This did not happen even under socialism
Regarding the police comment that Možina had allegedly pressured the police with his tweets, Gorenak asked – who is crazy here? “Jože Možina cannot put pressure on the police, which has 8 thousand and more people employed. How can one put pressure on the police? He published a fact that happened, that two policemen came to RTVS and were looking for him,” he stressed, adding that there were two disasters here, firstly that the policemen came to RTVS at all, and secondly, what the management did in this case. He said that it was difficult to assess what the reason for the policemen’s arrival was, whether it was the broadcast or some suspicion of a crime (the latter, he does not believe at all). “In short, the powers are different, but in all cases, the police cannot come to the RTVS, to the public institution, and look for a journalist, any journalist, even a far-left one, but first they have to get to the management,” he explained, adding that the first thing they have to do is to try to solve the case, a task they have to do outside RTVS, because Jože Možina also has an address which is probably known.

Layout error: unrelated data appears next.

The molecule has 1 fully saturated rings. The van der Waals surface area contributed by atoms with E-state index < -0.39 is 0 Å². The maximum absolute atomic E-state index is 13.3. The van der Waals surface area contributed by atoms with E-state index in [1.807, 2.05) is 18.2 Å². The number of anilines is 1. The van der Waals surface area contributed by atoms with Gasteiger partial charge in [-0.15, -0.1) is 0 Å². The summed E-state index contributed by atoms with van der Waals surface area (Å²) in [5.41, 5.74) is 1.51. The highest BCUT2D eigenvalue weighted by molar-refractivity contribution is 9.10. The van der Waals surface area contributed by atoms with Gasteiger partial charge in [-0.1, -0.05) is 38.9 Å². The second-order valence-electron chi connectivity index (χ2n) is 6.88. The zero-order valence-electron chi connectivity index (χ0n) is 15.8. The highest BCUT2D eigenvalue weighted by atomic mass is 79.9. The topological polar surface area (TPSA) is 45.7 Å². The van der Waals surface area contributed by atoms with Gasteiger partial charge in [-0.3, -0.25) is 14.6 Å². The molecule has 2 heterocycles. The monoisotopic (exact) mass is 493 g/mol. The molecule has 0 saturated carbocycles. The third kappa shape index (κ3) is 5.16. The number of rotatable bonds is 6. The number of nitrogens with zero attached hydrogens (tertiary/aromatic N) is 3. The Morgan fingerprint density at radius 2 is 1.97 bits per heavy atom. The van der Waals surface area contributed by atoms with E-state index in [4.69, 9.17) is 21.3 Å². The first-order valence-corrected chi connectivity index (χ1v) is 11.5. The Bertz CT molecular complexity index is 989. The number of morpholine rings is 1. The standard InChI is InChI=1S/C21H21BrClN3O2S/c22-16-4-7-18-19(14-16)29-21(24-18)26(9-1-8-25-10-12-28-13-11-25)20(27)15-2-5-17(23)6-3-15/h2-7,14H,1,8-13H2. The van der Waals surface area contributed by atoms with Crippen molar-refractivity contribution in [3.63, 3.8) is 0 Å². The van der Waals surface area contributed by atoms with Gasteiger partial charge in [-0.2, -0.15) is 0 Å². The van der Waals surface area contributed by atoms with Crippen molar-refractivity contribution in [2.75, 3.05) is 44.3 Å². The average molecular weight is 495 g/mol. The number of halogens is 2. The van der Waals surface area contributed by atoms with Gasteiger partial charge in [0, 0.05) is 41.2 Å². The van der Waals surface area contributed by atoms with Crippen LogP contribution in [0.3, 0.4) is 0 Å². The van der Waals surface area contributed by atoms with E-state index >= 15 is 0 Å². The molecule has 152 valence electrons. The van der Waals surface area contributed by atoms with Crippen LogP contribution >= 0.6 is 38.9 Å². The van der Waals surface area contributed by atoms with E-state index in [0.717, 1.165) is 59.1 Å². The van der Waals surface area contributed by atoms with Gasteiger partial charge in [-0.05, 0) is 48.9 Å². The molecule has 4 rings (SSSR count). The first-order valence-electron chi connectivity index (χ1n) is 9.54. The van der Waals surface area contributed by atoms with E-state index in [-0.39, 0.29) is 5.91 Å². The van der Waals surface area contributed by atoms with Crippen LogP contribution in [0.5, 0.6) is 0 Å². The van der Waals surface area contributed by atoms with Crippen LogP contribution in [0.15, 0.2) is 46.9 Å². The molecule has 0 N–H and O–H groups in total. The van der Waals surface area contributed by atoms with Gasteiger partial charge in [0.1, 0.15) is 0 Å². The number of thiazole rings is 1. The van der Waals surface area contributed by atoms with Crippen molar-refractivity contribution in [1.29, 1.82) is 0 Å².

“They can invite him to the station in writing, call him on the phone and ask to speak to him. They can do all that, but they can’t come to RTVS, break into a public institution, and look for Možina. This did not happen even under socialism,” he explained, stressing that an individual cannot influence police procedures. The police is an institution with 8 thousand people, specialists who know how to investigate anything. “The police have to find ways and procedures to carry out any task legally.” He said that he was also very annoyed that neither the Slovene Association of Journalists (DNS) nor the management of RTVS had spoken out in this case, but that the Association should have shouted in public that this should not be happening and that they were protecting their journalists, regardless of their orientation.
Regarding the inspection involving the Financial Administration of the Republic of Slovenia, Gorenak said that it was difficult for him to assess whether it was a coincidence that they stopped the bus on its way to Maribor or not. He said that he is more inclined to believe that it was not a coincidence. “I cannot accuse the Financial Administration of the Republic of Slovenia of anything. I hope they are not spending their time dealing with a bus from Maribor. In my estimation, what happened was that a patrol of the tax administration saw a bus with some banners, flags, and they assumed that the passengers were returning from the pensioners’ protest with Rupar. Because the patrol leader was determined, the two investigators were determined, they decided to stop the passengers and start some procedures.” He stressed that he cannot dispute their powers, but if they are politically motivated, that is a problem.